Buoyed by a surge in vaccine shipments, states and cities are rapidly expanding eligibility for COVID-19 shots to teachers, 55-and-over Americans and other groups as the U.S. races to beat back the virus and reopen businesses and schools.
Arizona, Connecticut and Indiana have thrown open the line to the younger age bracket. Pennsylvania and Wisconsin are reserving the first doses of the new one-shot vaccine from Johnson & Johnson for teachers. And in Detroit, factory workers can get vaccinated starting this week, regardless of their age.
Up to now, the vaccination campaign against the scourge that has killed over a half-million Americans has concentrated mostly on health care workers and senior citizens.
Around the U.S., politicians and school administrators have been pushing hard in recent weeks to reopen classrooms to stop students from falling behind and to enable more parents to go back to work instead of supervising their children’s education. But teachers have resisted returning without getting vaccinated.
The U.S. has administered nearly 80 million shots in a vaccination drive now hitting its stride, according to the Centers for Disease Control and Prevention. More than 20% of the nation’s adults, or close to 52 million people, have received at least one dose, and 10% have been fully inoculated.
President Joe Biden said Tuesday the U.S. expects to have enough vaccine by the end of May for all adults, two months earlier than anticipated, though it is likely to take longer than that to administer those shots. He also pushed states to get at least one shot into the arms of teachers by the end of March and said the government will provide the doses directly through its pharmacy program.
In Wisconsin, teachers will get priority when the state receives its first shipment of about 48,000 doses of the J&J vaccine, health authorities said. Pennsylvania teachers will likewise be first in line when an expected 94,000 doses of the J&J formula arrive this week.
Giving the vaccine to teachers and other school staff “will help protect our communities. It’s going to take burdens off our parents and families. It’s going to make our schools get back to the business of teaching our kids,” Pennsylvania Gov. Tom Wolf said.
Washington Gov. Jay Inslee announced this week that educators, school staff and child care workers can now get shots.
And in Massachusetts, about 400,000 teachers, child care workers and school staff will be eligible to register for vaccinations starting March 11, Gov. Charlie Baker said Wednesday, though he warned that it could take some time to book appointments because the supply remains limited.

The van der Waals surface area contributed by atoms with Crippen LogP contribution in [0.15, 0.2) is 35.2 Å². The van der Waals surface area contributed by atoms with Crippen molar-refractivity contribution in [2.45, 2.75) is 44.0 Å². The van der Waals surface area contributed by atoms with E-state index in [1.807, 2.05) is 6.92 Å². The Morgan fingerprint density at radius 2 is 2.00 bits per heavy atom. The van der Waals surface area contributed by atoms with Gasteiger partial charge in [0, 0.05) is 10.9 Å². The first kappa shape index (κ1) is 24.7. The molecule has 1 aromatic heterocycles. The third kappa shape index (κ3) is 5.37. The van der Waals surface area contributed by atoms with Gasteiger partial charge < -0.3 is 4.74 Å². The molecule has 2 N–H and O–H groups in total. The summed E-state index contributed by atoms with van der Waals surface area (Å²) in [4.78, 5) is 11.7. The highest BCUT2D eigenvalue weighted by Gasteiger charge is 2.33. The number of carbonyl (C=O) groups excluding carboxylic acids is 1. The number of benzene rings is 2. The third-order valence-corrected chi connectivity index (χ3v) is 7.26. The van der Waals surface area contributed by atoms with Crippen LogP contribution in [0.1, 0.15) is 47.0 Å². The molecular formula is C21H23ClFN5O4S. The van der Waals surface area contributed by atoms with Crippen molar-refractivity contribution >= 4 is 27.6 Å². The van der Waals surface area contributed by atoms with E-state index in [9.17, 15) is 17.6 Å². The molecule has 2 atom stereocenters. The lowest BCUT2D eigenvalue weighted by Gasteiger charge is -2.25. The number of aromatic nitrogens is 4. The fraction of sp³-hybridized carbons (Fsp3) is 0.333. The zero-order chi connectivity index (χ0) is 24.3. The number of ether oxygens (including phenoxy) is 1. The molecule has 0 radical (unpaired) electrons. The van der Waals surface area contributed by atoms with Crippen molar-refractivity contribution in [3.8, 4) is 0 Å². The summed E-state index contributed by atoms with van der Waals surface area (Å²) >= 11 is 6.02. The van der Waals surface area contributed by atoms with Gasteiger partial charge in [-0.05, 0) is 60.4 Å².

Tennessee will open up vaccinations Monday to an estimated 1 million people over 16 who have high-risk health conditions and those in households with medically fragile children.
“This is a massive population,” Health Commissioner Lisa Piercey said. “There are a lot of people who will qualify.”
The rush to vaccinate comes as many states, including Texas, Michigan, Mississippi and Louisiana, move to lift mask rules or otherwise ease restrictions on people and businesses, despite repeated warnings from public health officials that the U.S. is risking another lethal wave.
While deaths and newly confirmed infections have plummeted from their peaks in January, they are still running at high levels. The U.S. is averaging close to 2,000 deaths and 66,000 cases per day.
CDC Director Dr. Rochelle Walensky encouraged Americans to “do the right thing” even if states lift their restrictions.
“Fatigue is winning and the exact measures we have taken to stop the pandemic are now too often being flagrantly ignored,” she said.
Vaccinations are seen as key to getting people back to work and revitalizing the battered economy.
Cindy Estrada, a vice president at the United Auto Workers, said there have been illnesses and deaths among factory workers, so Detroit’s decision to offer them shots “is incredibly important.”
“It’s going to give them some peace of mind,” she said as she bared her arm for a shot.
Associated Press writers Chris Gygiel in Olympia, Washington; Ed White in Detroit; Scott Bauer in Madison, Wisconsin; Marc Levy in Harrisburg, Pennsylvania; Kimberlee Kruesi in Nashville, Tennessee; and Zeke Miller in Washington contributed to this story.
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